Nicole Wagner, PhD, CEO, LambdaVision obtained her PhD in Molecular and Cell Biology from the University of Connecticut under the advising of Dr. Robert Birge. Nicole entered the graduate program in 2007 and spent the majority of her graduate career working on optimizing retinal containing proteins for application in devices. During the course of her PhD research, she played a critical role in the proof-of-concept experiments, which helped to found LambdaVision in May 2009. Through the use of site-directed mutagenesis, site-specific saturation mutagenesis, and directed evolution, Nicole was able to genetically engineer the protein, bacteriorhodopsin, for a variety of device applications, including protein-based holographic and 3-dimensional memories, a chemical detection sensor, and, most recently, a protein-based artificial retina.
Nicole is an accomplished scientist and entrepreneur with numerous peer-reviewed publications – presenting her research at both National and International meetings. Dr. Wagner is the recipient of numerous awards, including the Connecticut Technology Council’s Women of Innovation “Collegian Innovation and Leadership Award,” CT Magazine’s 40 under 40 for the class of 2015, the 2020 Women in Aerospace Achievement Award, and the Hartford Business Journal’s Women in Business Award for 2021. Nicole serves on the Board of Directors of the New England Women in Science Executive’s Club, as well as the CT Technology Council, and recently joined the ISS National Lab User Advisory Committee as the Subcommittee Chair for Applied Research and Development.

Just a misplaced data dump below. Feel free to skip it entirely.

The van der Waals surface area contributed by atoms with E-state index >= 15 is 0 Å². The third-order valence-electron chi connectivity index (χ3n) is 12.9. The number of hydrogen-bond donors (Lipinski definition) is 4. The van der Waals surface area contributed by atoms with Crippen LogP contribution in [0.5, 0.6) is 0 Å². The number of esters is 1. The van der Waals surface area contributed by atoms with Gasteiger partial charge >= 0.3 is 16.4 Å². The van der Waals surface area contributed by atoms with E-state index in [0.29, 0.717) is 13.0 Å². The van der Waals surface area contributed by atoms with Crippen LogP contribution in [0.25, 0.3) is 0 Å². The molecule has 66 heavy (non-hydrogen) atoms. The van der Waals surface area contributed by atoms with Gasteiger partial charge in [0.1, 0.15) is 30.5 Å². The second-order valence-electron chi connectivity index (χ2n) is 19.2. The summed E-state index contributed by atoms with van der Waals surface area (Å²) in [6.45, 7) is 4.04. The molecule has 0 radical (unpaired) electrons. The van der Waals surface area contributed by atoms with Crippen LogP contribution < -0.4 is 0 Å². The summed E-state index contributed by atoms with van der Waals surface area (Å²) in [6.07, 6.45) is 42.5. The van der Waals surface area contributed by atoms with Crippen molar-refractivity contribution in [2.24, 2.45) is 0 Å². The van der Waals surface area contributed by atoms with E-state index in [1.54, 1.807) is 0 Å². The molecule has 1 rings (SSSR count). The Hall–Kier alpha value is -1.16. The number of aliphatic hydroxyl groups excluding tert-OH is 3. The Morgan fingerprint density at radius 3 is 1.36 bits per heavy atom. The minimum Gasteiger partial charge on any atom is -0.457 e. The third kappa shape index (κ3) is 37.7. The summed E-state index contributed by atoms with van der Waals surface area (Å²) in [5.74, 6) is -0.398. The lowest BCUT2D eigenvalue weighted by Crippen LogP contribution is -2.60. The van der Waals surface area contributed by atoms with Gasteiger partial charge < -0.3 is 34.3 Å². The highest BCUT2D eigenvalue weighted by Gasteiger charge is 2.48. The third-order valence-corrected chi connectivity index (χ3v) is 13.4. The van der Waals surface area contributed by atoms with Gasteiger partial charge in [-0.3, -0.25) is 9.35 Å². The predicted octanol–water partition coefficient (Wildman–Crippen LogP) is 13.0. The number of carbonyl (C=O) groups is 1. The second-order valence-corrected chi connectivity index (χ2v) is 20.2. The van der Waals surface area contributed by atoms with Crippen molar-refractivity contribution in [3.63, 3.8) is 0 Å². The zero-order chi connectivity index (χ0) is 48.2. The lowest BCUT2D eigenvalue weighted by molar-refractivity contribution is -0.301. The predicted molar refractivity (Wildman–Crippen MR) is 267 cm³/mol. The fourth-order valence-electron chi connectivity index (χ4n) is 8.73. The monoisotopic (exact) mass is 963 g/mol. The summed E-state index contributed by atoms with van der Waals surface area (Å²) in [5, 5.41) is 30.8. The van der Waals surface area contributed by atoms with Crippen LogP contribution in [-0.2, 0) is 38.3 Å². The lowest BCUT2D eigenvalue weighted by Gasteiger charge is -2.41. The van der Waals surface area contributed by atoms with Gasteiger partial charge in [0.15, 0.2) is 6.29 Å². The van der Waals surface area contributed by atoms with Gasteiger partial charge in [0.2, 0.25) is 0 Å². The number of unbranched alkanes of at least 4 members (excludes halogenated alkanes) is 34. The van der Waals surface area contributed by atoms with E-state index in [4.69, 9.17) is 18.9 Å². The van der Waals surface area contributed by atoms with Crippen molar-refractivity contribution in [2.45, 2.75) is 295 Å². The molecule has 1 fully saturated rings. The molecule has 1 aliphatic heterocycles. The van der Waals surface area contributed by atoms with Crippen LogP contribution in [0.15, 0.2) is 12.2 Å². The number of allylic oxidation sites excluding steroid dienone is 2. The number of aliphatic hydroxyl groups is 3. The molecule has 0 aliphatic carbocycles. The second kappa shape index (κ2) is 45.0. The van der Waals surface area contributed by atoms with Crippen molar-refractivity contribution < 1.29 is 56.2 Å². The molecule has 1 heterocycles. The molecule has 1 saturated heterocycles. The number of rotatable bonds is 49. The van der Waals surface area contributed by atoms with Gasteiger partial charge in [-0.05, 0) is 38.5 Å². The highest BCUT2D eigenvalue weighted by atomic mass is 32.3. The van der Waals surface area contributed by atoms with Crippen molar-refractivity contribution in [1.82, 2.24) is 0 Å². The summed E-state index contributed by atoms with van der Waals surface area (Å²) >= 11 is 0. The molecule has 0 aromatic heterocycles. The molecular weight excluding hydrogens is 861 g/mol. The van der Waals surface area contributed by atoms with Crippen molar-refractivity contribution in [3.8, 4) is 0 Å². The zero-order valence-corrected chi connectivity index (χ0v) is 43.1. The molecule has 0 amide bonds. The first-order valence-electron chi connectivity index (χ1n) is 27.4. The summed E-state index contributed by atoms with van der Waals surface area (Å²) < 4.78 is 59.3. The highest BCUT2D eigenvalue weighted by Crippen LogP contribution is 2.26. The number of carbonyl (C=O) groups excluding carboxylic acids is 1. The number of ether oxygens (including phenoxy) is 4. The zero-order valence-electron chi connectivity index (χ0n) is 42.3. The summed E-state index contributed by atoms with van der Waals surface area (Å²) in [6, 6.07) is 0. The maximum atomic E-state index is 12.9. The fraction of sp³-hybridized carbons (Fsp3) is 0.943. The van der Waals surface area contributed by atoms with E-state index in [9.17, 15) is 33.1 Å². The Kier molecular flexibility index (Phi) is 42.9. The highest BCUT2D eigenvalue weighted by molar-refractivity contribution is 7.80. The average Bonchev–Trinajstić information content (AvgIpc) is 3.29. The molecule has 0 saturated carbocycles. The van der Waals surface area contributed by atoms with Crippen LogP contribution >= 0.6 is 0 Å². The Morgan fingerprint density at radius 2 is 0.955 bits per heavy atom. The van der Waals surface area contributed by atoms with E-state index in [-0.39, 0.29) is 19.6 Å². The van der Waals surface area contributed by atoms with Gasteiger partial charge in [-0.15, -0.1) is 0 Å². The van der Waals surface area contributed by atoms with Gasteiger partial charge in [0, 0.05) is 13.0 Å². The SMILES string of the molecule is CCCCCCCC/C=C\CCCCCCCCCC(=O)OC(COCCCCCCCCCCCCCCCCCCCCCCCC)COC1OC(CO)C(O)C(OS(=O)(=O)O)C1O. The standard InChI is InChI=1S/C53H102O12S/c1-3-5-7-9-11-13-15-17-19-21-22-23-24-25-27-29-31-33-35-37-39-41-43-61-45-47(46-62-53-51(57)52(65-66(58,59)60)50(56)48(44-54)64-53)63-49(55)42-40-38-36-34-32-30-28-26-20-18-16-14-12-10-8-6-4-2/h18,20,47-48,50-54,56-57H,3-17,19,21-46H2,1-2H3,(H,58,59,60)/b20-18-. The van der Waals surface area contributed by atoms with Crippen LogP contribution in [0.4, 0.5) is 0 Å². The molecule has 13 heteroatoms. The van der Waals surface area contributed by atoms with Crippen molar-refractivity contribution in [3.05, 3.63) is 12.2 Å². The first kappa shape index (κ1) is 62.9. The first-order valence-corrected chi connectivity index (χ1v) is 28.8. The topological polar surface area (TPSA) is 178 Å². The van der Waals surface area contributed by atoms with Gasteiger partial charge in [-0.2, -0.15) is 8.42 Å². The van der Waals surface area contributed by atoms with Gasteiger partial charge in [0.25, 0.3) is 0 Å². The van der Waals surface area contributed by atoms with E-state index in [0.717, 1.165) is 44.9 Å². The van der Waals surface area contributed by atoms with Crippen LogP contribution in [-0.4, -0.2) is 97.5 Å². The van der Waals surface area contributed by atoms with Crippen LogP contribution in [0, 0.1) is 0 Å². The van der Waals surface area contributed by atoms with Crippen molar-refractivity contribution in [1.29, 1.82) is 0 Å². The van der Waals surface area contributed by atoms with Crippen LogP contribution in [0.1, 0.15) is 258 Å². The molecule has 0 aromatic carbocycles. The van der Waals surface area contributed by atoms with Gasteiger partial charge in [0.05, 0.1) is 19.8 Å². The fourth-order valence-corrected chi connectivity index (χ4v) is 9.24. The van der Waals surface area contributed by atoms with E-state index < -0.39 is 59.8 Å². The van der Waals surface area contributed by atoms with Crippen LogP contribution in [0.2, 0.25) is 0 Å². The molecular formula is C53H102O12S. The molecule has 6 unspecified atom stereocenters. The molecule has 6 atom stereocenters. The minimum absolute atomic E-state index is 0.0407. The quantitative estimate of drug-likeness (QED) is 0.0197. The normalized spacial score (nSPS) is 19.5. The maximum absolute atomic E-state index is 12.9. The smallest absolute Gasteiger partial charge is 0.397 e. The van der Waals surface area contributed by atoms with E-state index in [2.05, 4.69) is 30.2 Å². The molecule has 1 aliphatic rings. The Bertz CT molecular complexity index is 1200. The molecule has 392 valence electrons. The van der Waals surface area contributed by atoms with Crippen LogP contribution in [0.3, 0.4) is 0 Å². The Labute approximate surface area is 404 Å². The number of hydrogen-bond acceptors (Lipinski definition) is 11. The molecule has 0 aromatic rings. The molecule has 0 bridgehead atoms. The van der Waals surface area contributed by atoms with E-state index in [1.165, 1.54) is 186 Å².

Nicole has been with LambdaVision since inception, and is LambdaVision’s President and CEO. Since taking on the role of CEO, Dr. Wagner has been successful in securing greater than $8.75M in local, state, and government funding to accelerate the research, development, and commercialization of LambdaVision’s artificial retina.
LambdaVision is developing the first protein-based artificial retina to restore meaningful vision for patients who are blind or have lost significant sight due to advanced retinal degenerative diseases, including retinitis pigmentosa (RP) and age-related macular degeneration (AMD).